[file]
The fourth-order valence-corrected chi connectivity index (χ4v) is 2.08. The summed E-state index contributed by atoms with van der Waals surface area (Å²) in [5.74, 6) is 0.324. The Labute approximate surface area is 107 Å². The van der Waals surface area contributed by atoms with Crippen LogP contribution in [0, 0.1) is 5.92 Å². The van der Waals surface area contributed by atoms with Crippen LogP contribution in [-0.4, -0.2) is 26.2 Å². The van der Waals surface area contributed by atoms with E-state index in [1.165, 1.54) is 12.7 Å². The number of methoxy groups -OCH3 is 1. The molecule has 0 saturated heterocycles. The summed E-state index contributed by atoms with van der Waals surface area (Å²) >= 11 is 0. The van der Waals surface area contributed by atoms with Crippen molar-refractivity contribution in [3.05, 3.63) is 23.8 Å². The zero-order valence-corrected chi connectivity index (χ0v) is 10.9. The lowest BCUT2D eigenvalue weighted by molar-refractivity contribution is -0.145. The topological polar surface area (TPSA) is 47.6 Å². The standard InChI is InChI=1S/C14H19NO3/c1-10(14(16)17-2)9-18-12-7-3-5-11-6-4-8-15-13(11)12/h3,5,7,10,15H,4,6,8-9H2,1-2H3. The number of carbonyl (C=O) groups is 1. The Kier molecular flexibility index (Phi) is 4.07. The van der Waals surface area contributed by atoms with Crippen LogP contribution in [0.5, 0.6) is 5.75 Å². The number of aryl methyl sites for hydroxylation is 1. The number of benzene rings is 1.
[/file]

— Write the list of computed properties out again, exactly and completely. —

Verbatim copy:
The fourth-order valence-corrected chi connectivity index (χ4v) is 2.08. The summed E-state index contributed by atoms with van der Waals surface area (Å²) in [5.74, 6) is 0.324. The Labute approximate surface area is 107 Å². The van der Waals surface area contributed by atoms with Crippen LogP contribution in [0, 0.1) is 5.92 Å². The van der Waals surface area contributed by atoms with Crippen LogP contribution in [-0.4, -0.2) is 26.2 Å². The van der Waals surface area contributed by atoms with E-state index in [1.165, 1.54) is 12.7 Å². The number of methoxy groups -OCH3 is 1. The molecule has 0 saturated heterocycles. The summed E-state index contributed by atoms with van der Waals surface area (Å²) >= 11 is 0. The van der Waals surface area contributed by atoms with Crippen molar-refractivity contribution in [3.05, 3.63) is 23.8 Å². The zero-order valence-corrected chi connectivity index (χ0v) is 10.9. The lowest BCUT2D eigenvalue weighted by molar-refractivity contribution is -0.145. The topological polar surface area (TPSA) is 47.6 Å². The standard InChI is InChI=1S/C14H19NO3/c1-10(14(16)17-2)9-18-12-7-3-5-11-6-4-8-15-13(11)12/h3,5,7,10,15H,4,6,8-9H2,1-2H3. The number of carbonyl (C=O) groups is 1. The Kier molecular flexibility index (Phi) is 4.07. The van der Waals surface area contributed by atoms with Crippen LogP contribution in [0.5, 0.6) is 5.75 Å². The number of aryl methyl sites for hydroxylation is 1. The number of benzene rings is 1.